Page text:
Deeper Into The Meme: Are Boxing Championships Devalued By Their Abundance?

Professional wrestling is a soap opera disguised as a sport, as was once pointed out in a slightly too on-the-nose yet nonetheless very funny episode of “South Park.” Like soap operas, professional wrestling shows feature stilted acting, characters whose personalities change wildly at the drop of a hat, nonsensical and melodramatic storylines, abundant cleavage and a reputation for appealing to the lowest common denominator and being dismissed by the refined cultural elite (except Darren Aronofsky).

Like sports, professional wrestling presents athletes “competing” to decide a winner under a set of established rules. The goal of these athletes ostensibly is to attain championship glory in whatever federation they may wrestle.

The difference between pro wrestling and sports, of course, is that the outcomes in pro wrestling are predetermined and the wrestlers are not competing so much as they are performing. This leads to the type of manufactured drama you see on television, in movies, and in books all the time – themes of good versus evil, the downtrodden versus the elite, the establishment versus the unwashed masses. Situations are outlined, allegiances are declared, tensions build and a resolution is reached. It may be a latently homoerotic choreographed dance routine, if you’d prefer to look at it that way, but it also in many respects strictly adheres to the classic rules of drama.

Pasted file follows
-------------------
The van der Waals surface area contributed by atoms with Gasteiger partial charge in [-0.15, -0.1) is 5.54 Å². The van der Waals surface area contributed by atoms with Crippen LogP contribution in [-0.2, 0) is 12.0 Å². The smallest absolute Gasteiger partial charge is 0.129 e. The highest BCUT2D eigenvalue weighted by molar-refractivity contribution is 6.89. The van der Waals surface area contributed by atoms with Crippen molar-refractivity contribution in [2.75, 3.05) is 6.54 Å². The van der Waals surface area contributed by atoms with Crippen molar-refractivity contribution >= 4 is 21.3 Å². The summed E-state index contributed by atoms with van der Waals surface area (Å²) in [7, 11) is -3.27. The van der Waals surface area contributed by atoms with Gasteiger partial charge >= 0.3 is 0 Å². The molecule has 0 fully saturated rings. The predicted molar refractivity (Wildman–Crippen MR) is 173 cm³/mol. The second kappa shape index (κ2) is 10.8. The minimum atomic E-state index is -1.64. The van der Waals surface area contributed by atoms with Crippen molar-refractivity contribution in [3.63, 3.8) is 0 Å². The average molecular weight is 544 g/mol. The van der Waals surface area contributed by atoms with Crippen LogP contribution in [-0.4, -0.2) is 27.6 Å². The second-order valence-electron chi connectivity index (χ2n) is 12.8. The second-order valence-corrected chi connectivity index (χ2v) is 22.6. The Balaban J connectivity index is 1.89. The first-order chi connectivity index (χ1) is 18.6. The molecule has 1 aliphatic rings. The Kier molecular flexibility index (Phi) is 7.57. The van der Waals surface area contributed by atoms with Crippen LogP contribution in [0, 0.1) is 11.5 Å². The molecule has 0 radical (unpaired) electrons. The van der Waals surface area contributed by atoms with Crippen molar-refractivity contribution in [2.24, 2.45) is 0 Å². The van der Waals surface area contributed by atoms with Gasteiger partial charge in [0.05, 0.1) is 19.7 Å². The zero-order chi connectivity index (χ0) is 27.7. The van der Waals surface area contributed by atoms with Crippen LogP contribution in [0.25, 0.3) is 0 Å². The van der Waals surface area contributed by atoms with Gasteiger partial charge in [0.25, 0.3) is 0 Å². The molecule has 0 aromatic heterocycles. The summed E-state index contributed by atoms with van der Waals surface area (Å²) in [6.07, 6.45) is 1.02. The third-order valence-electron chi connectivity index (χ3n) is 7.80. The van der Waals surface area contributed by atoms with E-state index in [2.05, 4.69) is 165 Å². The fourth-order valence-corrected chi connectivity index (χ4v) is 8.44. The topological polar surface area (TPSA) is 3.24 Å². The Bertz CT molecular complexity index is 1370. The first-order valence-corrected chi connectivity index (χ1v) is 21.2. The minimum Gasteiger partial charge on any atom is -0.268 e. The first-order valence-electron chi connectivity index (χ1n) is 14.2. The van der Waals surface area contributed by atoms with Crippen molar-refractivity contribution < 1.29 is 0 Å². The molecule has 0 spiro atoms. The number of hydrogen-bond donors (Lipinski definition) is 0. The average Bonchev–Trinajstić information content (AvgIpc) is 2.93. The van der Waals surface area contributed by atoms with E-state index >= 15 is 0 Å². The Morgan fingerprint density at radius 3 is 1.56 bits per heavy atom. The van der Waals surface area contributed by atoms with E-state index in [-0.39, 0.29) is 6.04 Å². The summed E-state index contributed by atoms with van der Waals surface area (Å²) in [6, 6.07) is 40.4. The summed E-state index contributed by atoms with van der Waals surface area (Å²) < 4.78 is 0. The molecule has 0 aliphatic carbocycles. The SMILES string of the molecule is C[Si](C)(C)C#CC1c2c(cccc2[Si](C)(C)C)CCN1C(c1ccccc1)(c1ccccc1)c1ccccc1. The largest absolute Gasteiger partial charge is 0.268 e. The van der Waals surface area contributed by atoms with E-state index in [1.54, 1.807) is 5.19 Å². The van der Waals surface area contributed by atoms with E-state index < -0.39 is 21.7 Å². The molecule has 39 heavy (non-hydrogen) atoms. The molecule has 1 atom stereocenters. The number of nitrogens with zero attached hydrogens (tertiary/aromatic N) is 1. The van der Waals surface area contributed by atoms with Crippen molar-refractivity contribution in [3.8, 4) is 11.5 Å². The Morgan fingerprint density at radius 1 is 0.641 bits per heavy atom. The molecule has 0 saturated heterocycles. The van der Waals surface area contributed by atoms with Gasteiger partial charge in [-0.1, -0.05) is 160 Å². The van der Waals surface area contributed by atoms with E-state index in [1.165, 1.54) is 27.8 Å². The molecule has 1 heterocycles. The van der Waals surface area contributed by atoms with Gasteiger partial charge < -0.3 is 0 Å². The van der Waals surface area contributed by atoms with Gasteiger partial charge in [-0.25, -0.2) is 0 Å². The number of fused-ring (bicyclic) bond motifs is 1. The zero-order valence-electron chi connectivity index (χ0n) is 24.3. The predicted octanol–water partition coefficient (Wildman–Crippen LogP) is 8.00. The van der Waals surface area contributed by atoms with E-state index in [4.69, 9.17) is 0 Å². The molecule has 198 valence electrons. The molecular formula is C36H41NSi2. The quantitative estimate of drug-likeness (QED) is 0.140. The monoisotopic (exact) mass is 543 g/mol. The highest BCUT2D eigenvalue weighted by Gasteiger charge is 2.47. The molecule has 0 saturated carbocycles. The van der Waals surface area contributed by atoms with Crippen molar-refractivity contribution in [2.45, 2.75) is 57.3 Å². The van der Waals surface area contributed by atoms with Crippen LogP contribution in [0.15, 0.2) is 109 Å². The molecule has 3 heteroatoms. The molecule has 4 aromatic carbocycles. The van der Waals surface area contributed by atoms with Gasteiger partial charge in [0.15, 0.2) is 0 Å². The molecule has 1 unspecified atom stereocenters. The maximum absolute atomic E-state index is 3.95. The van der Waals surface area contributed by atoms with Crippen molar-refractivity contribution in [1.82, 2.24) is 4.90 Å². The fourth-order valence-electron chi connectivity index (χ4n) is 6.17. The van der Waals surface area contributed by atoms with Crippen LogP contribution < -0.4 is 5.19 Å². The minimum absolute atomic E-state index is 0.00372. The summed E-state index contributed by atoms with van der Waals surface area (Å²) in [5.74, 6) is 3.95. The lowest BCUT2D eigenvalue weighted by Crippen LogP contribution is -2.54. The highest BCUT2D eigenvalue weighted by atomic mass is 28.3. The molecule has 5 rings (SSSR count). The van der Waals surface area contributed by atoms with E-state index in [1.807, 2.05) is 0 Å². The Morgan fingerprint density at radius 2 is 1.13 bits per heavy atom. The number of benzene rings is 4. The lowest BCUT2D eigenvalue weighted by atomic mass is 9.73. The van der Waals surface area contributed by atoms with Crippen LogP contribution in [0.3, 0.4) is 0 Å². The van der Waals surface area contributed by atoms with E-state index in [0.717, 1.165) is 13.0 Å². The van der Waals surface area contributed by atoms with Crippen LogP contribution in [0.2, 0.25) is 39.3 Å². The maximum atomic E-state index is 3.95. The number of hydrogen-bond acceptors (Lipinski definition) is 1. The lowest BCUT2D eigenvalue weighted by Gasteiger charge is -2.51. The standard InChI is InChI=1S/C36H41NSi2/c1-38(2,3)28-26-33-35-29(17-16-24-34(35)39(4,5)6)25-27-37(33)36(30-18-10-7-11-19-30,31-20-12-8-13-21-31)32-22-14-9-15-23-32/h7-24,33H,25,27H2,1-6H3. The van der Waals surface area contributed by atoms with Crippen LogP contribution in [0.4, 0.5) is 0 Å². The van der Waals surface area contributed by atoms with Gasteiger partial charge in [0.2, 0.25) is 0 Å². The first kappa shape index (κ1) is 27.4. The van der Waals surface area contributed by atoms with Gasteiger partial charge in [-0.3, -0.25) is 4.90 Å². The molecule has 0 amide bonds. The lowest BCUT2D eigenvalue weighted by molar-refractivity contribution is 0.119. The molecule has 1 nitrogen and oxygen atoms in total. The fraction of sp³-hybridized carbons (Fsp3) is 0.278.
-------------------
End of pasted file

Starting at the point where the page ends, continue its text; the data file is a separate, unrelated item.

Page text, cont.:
So professional wrestling is a scripted drama, in which the writers (or bookers) control the winners, losers, sources of tension and conflict, and championships. Whereas professional boxing is a sport, in which the outcomes are unknown.